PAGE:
Fresh clashes have taken place between police and football fans in the northern Egyptian city of Port Said, after their club, al-Masry, was banned for two seasons following the country's worst-ever stadium violence last month.
The clashes began late on Friday night and continued into Saturday night, claiming at least one protester's life and leaving more than 100 others injured.
Stone-throwing protesters clashed with police on Saturday evening near the Suez Canal Authority building, the site of the prvious day's violence. Police responded by firing into the air to disperse the crowd, security officials said. Tear gas was also fired.
The city's harbour was closed on Saturday due to the protests, and ships using the Suez Canal were redirected to a secondary route, located east of the city, the Reuters news agency reported.
Eyewitnesses told Reuters that many factories were also closed on Saturday, as hundreds of protesters had blocked roads leading in to the coastal Mediterranean city.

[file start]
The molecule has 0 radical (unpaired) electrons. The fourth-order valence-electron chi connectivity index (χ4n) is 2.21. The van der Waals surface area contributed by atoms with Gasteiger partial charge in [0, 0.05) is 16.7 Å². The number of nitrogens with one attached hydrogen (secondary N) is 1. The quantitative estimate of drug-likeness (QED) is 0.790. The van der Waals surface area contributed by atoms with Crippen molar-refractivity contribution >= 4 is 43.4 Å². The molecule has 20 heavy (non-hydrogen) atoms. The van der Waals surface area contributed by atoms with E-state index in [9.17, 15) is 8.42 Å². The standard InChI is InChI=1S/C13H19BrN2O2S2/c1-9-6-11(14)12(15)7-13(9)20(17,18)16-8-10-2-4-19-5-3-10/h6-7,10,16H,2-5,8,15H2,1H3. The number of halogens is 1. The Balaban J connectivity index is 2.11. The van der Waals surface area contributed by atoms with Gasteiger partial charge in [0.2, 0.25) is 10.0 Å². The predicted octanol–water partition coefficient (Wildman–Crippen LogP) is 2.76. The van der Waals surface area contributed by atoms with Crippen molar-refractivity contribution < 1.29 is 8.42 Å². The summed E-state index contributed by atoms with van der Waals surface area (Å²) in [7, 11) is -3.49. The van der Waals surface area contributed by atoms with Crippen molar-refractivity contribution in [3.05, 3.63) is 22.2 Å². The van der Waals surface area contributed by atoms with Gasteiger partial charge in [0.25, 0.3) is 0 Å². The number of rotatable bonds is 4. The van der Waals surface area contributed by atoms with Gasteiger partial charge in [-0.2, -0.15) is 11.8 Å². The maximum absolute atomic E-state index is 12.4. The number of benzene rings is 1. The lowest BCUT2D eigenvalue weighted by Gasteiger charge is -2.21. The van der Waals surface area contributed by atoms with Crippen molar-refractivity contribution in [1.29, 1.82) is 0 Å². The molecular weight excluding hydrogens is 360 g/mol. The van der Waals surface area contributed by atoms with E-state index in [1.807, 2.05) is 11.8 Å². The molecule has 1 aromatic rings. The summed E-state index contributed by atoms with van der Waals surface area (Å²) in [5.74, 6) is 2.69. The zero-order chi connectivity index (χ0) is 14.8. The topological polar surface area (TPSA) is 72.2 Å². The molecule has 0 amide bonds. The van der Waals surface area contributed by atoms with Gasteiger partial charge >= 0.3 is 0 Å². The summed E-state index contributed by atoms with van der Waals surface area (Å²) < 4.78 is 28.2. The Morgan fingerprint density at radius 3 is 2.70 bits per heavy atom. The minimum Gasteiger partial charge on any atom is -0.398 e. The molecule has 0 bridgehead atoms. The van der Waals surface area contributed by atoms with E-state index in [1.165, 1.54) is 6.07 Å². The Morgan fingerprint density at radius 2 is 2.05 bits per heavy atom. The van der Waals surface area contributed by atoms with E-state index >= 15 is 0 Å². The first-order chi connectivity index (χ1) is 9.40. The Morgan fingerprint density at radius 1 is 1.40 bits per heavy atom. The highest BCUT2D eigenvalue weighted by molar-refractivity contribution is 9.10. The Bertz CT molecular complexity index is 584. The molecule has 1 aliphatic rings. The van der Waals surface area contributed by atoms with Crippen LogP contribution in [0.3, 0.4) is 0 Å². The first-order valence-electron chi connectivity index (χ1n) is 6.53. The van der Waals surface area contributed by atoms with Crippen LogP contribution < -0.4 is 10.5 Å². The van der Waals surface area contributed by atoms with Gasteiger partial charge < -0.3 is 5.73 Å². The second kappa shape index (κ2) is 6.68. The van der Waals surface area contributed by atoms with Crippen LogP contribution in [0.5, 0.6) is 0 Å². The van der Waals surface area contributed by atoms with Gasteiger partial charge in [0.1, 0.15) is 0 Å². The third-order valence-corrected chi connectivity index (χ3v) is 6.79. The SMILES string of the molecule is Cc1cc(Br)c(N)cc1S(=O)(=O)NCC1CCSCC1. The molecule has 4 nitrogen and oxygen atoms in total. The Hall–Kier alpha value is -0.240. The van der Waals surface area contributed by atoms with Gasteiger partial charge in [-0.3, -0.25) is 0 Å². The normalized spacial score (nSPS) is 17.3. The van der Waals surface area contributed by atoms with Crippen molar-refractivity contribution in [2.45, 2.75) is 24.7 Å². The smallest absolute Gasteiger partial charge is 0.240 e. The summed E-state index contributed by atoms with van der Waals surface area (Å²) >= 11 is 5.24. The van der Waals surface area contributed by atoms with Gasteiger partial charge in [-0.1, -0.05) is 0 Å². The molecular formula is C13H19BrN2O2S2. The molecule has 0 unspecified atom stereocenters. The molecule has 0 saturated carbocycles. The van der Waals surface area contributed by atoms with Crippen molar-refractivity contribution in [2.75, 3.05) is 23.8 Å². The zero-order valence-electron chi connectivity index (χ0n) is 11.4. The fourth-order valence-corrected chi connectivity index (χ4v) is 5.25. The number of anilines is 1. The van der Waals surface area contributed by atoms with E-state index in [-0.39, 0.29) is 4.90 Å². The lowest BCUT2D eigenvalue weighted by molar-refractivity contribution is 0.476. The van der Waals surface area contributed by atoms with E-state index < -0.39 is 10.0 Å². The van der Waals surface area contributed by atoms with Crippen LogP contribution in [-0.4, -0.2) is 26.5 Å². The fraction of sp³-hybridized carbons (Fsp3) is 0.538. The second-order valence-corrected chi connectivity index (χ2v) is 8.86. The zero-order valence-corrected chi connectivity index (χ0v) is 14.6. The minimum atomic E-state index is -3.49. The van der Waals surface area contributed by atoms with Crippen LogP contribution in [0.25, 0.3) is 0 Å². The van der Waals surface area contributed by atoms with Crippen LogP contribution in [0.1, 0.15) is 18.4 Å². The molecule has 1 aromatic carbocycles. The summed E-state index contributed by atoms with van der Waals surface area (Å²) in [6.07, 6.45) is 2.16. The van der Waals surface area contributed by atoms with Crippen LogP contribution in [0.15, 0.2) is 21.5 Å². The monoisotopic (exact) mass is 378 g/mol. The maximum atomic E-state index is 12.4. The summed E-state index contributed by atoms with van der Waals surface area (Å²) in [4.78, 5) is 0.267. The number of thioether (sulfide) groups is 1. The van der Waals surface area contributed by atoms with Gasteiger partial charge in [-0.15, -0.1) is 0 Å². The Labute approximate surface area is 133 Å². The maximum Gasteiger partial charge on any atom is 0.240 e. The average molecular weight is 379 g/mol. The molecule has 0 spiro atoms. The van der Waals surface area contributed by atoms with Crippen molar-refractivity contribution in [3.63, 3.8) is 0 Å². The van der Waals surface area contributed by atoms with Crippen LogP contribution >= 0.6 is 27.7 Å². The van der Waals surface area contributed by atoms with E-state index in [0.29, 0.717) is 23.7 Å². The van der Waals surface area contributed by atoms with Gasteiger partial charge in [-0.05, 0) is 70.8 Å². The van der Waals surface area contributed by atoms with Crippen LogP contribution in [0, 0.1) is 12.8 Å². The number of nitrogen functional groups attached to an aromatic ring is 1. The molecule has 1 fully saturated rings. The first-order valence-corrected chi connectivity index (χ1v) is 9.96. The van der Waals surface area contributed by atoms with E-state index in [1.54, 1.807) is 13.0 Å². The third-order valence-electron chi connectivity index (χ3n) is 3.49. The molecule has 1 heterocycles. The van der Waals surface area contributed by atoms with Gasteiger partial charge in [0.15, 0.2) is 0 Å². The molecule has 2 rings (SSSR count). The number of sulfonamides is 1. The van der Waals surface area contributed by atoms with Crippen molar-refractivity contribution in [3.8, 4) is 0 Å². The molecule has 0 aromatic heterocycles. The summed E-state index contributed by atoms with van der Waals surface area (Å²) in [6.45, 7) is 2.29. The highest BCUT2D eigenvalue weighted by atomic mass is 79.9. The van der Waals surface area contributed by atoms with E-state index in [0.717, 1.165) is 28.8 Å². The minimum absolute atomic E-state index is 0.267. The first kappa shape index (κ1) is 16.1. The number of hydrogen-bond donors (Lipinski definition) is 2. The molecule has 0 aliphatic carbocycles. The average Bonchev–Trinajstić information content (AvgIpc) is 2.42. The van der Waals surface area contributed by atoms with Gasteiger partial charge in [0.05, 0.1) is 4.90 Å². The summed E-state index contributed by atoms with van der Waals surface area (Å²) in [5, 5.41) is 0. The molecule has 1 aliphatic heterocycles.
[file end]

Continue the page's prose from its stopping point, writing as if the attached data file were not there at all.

The Egyptian Football Association (EFA) announced the ban on Friday following the pitch invasion that killed 74 fans last month when Port Said-based al-Masry beat Cairo's al-Ahly, the most successful club team in Africa.
Port Said stadium, where the stampede took place, would be closed for three years, the EFA said.
Al-Ahly were ordered to play four matches behind closed doors, while the club's coach and captain were suspended.
The EFA said in a statement that al-Masry's football activities would be suspended through the 2012-2013 season. The club would be re-instated to the Premier League, the country's top competition, in the 2013-2014 season.
During the February pitch invasion, steel doors at the stadium were bolted shut, trapping fans trying to escape from the stands and dozens were crushed to death.
Many fans blamed the government for failing to send enough police to the stadium, given the tense build-up to the match, and many believe the violence was started by hired thugs. At least 1,000 people were injured.
Prosecutors referred 75 people, including nine security officials in Port Said, to the criminal court on March 15 to face trial over the violence.
Fans of al-Ahly, meanwhile, contend that the sanctions against al-Masry are not harsh enough, and have called for a protest to be held outside the EFA's offices on Sunday.
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|William T. Hathaway|